Manufacturer recommends to change the oil every 10,000 miles, but Dave changes it on an as needed basis. Need is determined by how much we have traveled, the wear on Abby, and if we are towing. We put approximately ~7500 miles on Abby since her last oil change (move to California, northern California vacation, move to Colorado). The majority of these miles were done while towing our small cargo trailer; it is best to increase the frequency of all maintenance when additional stress is present.
The fuel filter should be changed every 20,000 miles (manufacturer) but there is not consensus on the Winnebago View forums. Some people change it every 10,000 miles, others 40,000 miles. We (Dave) changes it more frequently. Why? If the fuel filter fails, the injectors could get clogged and the injection system would need replacing. Might as well spend the few extra dollars to save thousands.
Follow the manufacturer’s specifications for the oil, and all other fluids with the exception of the windshield washer fluid. Don’t cheap out.
The fuel system needs to be bled of air when the filter is replaced. The filter replacement is easier done with two people. One person turns the ignition to the point where the glow plugs are turned on and the fuel system is pressurized (do not turn over the engine). The other person watches for the air to bleed out and for fuel to flow. They then holler at person one to turn the key to the ‘off’ position.
The fuel pump runs for a few seconds even after the key is off. Consider getting a fuel overflow container larger than a beer bottle. There may have been some swearing. Eau de Diesel is not sexy.
Experience level: If you can change your car’s oil, you can change the oil in the RV. The fuel filter is more difficult to do and requires bleeding the system. Increases the routine maintenance skill level to intermediate.
Symptoms: Partially downpassenger side window dropped completely down when Jess’ arm was rested on the window.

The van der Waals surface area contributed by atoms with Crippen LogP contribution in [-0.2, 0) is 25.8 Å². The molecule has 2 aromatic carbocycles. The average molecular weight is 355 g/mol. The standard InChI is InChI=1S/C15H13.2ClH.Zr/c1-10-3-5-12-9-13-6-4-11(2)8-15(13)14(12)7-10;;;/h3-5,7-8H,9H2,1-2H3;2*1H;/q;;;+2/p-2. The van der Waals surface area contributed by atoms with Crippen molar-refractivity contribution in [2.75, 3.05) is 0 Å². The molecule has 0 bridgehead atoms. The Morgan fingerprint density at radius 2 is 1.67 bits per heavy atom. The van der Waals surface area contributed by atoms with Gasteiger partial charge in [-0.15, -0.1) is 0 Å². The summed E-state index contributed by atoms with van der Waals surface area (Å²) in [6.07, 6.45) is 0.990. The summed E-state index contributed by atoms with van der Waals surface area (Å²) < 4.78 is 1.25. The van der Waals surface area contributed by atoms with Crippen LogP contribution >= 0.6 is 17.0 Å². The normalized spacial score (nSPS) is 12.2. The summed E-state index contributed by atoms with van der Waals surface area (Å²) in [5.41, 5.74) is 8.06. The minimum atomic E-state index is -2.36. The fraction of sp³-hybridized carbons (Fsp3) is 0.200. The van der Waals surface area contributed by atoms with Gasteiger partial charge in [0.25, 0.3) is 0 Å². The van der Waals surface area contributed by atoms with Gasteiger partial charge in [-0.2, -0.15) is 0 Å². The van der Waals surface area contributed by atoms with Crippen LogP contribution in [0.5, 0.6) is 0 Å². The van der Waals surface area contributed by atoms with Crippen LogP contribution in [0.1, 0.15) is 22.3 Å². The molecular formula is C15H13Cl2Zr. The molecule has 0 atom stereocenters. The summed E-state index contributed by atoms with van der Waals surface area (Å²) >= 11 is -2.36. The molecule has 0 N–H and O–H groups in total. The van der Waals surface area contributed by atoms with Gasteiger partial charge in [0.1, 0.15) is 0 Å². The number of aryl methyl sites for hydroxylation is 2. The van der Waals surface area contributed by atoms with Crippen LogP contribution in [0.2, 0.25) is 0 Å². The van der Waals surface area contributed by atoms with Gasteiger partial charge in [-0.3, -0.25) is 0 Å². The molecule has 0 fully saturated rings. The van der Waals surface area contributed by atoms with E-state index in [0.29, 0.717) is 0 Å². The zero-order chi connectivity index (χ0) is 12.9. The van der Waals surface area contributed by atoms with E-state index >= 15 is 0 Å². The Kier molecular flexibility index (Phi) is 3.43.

An open window in June may not be a problem, but we were camping in the Sierras and had witnessed snow flurries the night before. Having an open window would result in a rather chilly night. We were also in bear country. Top Gear may not be the most educational show, but the one thing we did learn from watching the Botswana special (go to minute 34), is when you are in an area with predators, you best animal proof your car. An open window is not animal proof. Thus it was decided we (Dave) would fix the window.
Problem: The window likely came off the track within the door.
Solution: The door paneling had to be removed to access the window. Close investigation showed that the arm of the the opening mechanism was bowed. This allowed the glass to slip off the track during a certain point of window travel and fall into the door cavity.
To straighten the arm, Dave employed a lever in order to apply sufficient force. Jess was concerned with the lever slipping and breaking the glass, so the glass was removed while Dave worked on the arm. With the arm straightened, the glass was returned to the track and the window was tested to ensure smooth motion.
The final step was putting the door back together; make sure all the tabs are lined up correctly.
The hardest parts of removing the plastic door paneling was figuring out where the two screws were hidden and which way to lift the panel to remove it without breaking the plastic tabs. This also required unplugging the electric window control so the wires could be threaded through a hole for easier removal of the panel.
The glass was not broken and the window motor was still functional. If the motor had been broken, we would have likely had to figure out a way to block the window in the up position.
Dave has restored cars before, so he was familiar with this repair. Otherwise, it may be higher on the challenge scale. Go slow and take the time to thoroughly look over the problem.
No trip would be complete with out some mechanical issues. Especially on a holiday weekend traveling the loneliest road. Fortunately, the check engine light and the flat tire were not as serious as the failed turbo resonator or transmission breaking.
Check engine light:
The check engine light came on coming into Carson City, Nevada after dropping down the Sierras. Dave used an OBDII reader to obtain the error codes associated with the check engine light.
Error codes: Cam position sensor, O2 sensor error